It depicts Dolores as a sadist and a controller of everyone around her; for instance, she enjoys killing small animals. It also says that Dolores did not die in childbirth, Humbert Humbert did not kill Quilty, and that all three are still alive. Most notably, the novel takes the interpretation of Humbert as being unattractive or repulsive: he even loses his teeth at one point.
Reception was mixed to negative, with critics agreeing that it did not live up to the source material. Entertainment weekly said it "drags down Nabokov's blackly satiric vision, set in atomic-age suburban America, to the level of a cynical 1990s teen sex comedy".
- Peter Bondanella, Andrea Ciccarelli. The Cambridge Companion to the Italian Novel. Cambridge University Press, 2003. ISBN 1139826107.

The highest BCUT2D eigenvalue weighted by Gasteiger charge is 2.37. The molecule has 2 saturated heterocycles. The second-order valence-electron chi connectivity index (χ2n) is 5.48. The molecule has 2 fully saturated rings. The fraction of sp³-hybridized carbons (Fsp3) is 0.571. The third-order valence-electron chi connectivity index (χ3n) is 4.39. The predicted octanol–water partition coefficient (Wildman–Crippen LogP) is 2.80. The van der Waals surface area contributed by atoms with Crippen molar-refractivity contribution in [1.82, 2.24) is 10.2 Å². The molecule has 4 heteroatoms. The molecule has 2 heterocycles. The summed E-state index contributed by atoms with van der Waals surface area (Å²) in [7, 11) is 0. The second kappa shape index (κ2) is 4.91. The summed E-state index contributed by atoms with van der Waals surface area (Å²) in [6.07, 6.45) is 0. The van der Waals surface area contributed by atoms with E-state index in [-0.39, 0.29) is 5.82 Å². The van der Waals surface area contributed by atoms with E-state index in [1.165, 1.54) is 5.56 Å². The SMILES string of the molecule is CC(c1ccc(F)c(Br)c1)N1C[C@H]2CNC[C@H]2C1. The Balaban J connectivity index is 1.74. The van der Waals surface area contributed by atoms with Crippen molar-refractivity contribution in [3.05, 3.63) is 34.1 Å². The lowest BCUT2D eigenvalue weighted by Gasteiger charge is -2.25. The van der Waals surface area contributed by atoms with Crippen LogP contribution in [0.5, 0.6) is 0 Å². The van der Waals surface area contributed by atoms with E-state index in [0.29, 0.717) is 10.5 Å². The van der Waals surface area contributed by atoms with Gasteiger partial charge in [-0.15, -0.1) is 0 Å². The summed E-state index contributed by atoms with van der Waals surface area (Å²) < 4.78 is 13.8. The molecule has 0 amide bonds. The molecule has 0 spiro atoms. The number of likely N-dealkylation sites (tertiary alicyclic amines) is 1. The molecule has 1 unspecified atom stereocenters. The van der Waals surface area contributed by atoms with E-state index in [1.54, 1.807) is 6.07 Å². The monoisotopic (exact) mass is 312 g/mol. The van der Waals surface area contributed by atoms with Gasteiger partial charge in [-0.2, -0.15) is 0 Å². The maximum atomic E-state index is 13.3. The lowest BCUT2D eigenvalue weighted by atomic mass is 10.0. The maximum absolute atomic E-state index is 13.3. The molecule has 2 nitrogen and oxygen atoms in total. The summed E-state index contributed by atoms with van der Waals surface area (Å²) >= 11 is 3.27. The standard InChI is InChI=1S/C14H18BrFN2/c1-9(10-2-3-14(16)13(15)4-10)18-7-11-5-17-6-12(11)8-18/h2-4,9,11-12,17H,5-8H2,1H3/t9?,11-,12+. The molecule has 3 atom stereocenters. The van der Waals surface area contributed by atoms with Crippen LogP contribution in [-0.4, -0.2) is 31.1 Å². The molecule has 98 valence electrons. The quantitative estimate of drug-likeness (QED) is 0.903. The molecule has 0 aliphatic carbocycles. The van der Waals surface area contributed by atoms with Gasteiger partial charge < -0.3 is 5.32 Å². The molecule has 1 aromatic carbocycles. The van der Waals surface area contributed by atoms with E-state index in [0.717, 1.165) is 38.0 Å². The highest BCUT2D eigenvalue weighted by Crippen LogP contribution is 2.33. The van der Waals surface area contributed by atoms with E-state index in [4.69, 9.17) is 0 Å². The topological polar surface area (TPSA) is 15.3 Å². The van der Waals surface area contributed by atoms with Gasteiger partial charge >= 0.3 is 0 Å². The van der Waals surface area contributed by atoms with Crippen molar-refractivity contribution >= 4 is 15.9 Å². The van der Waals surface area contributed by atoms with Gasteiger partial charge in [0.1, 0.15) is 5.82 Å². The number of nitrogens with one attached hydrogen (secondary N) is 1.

- Dmitri Nabokov (23 August 1999). "On a book entitled "Lo's Diary"" (Opinion piece). Nerve Opinions. Nerve.com Inc. Retrieved 3 May 2012.
- Pia Pera (9 September 1999). "Lo's Diary (Chapter 11)" (Extract from novel). Nerve Fiction. Nerve.com Inc. Retrieved 3 May 2012.
- Ralph Blumenthal (10 October 1998). "Nabokov's Son Files Suit to Block a Retold `Lolita'". The New York Times on the web: Arts. The New York Times Company. Retrieved 3 May 2012.
- Richard Corliss (10 October 1999). "Humming Along With Nabokov" (Article). Time Magazine World. Time Inc. Retrieved 3 May 2012.
- Charles Winecoff. "Lo's Diary". Entertainment Weekly, 29 October 1999.
- "LO'S DIARY". Kirkus Reviews, 15 September 1999.
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